Triptych  

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"Hell" detail from Hieronymus Bosch's The Garden of Earthly Delights (c. 1490-1510)

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Train wreck at Montparnasse (October 22, 1895) by Studio Lévy and Sons.
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Train wreck at Montparnasse (October 22, 1895) by Studio Lévy and Sons.

A triptych (pronounced "trip-tick," from the Greek tri- "three" + ptychē "fold") is a work of art (usually a panel painting) which is divided into three sections, or three carved panels which are hinged together. The central panel is the most important one, and this is flanked on either side by two lesser but related paintings. The whole is intended to be greater than the sum of the parts.

The triptych form arises from early Christian art, and was the standard format for altar paintings from the Middle Ages onwards. Its geographical range was from the eastern Byzantine churches throughout to the English Celtic church in the west. Renaissance painters and sculptors such as Hans Memling and Hieronymus Bosch used the form.

Altarpieces in churches and cathedrals, both in Europe and elsewhere, since the Gothic period were often in triptych-form. One such cathedral with an altarpiece triptych is Llandaff Cathedral. The Cathedral of Our Lady in Antwerp, Belgium contains two examples by Rubens and Notre Dame de Paris is an example of the use of triptych in architecture. One can also see the form echoed by the structure of many ecclesiastical stained glass windows. The triptych form has since influenced contemporary painters and art photographers.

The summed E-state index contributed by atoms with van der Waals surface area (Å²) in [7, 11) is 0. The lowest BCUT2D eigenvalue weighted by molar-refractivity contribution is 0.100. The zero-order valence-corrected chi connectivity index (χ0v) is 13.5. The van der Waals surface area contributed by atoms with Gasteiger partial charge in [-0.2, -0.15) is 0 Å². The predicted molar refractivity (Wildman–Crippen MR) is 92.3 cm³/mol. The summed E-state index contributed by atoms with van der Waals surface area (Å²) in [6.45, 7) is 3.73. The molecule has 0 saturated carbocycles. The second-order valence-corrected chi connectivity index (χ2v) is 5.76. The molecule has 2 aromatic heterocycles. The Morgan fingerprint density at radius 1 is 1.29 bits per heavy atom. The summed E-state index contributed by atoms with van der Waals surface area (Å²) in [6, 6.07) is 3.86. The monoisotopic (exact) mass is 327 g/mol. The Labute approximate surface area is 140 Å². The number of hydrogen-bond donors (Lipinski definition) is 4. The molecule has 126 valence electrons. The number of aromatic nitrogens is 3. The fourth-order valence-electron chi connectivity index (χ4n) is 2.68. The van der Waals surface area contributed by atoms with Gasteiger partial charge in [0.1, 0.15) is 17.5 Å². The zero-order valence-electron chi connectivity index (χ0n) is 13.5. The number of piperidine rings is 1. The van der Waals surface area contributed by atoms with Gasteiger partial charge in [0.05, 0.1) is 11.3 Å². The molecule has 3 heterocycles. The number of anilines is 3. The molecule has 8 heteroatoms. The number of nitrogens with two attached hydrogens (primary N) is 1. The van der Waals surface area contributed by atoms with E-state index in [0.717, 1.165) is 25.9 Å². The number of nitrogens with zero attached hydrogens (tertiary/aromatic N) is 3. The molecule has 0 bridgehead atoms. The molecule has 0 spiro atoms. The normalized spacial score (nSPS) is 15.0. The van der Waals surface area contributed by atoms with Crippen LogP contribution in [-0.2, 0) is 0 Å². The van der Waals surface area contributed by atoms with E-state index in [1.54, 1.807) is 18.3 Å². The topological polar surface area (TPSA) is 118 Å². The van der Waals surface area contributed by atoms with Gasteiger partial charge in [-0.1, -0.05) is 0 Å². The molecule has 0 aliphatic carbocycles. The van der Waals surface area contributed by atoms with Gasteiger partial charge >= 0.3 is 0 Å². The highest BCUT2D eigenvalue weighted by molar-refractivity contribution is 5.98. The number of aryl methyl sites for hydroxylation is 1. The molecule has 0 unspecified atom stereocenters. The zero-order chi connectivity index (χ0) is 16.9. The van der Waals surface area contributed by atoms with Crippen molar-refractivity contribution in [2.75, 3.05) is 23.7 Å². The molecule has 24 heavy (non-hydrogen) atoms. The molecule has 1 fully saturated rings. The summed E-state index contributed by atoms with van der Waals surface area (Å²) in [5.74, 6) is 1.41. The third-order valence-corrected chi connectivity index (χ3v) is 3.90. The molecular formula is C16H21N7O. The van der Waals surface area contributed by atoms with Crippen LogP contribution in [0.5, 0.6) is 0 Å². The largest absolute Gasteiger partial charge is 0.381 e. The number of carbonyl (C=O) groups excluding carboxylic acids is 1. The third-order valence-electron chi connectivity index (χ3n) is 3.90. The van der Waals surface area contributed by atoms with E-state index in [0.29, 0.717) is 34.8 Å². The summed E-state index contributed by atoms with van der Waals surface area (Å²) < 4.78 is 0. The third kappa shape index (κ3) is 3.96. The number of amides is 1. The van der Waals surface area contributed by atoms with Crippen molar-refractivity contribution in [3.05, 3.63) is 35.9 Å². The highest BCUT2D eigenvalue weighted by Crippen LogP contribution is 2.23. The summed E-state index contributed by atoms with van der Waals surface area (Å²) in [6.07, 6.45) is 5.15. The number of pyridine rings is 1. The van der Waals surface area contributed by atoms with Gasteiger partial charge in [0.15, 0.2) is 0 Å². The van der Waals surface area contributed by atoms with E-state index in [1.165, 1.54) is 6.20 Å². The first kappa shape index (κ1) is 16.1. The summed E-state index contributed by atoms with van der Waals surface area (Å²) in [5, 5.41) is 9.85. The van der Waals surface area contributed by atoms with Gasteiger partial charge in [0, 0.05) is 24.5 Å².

While the root of the word is the ancient Greek "triptychos", the word arose into the medieval period from the name for an Ancient Roman writing tablet, which had two hinged panels flanking a central one. The form can also be used for pendant jewelry.

In art

The triptych form arises from early Christian art, and was a popular standard format for altar paintings from the Middle Ages onwards. Its geographical range was from the eastern Byzantine churches to the English Celtic churches in the west. Renaissance painters and sculptors such as Hans Memling and Hieronymus Bosch used the form. Triptych forms also allow ease of transport.

From the Gothic period onward, both in Europe and elsewhere, altarpieces in churches and cathedrals were often in triptych form. One such cathedral with an altarpiece triptych is Llandaff Cathedral. The Cathedral of Our Lady in Antwerp, Belgium, contains two examples by Rubens, and Notre Dame de Paris is another example of the use of triptych in architecture. One can also see the form echoed by the structure of many ecclesiastical stained glass windows. Although most famous as an altarpiece form, triptyches outside that context have been created, most prominently by Hieronymus Bosch, Max Beckmann, and Francis Bacon.

Examples

See also




Unless indicated otherwise, the text in this article is either based on Wikipedia article "Triptych" or another language Wikipedia page thereof used under the terms of the GNU Free Documentation License; or on original research by Jahsonic and friends. See Art and Popular Culture's copyright notice.

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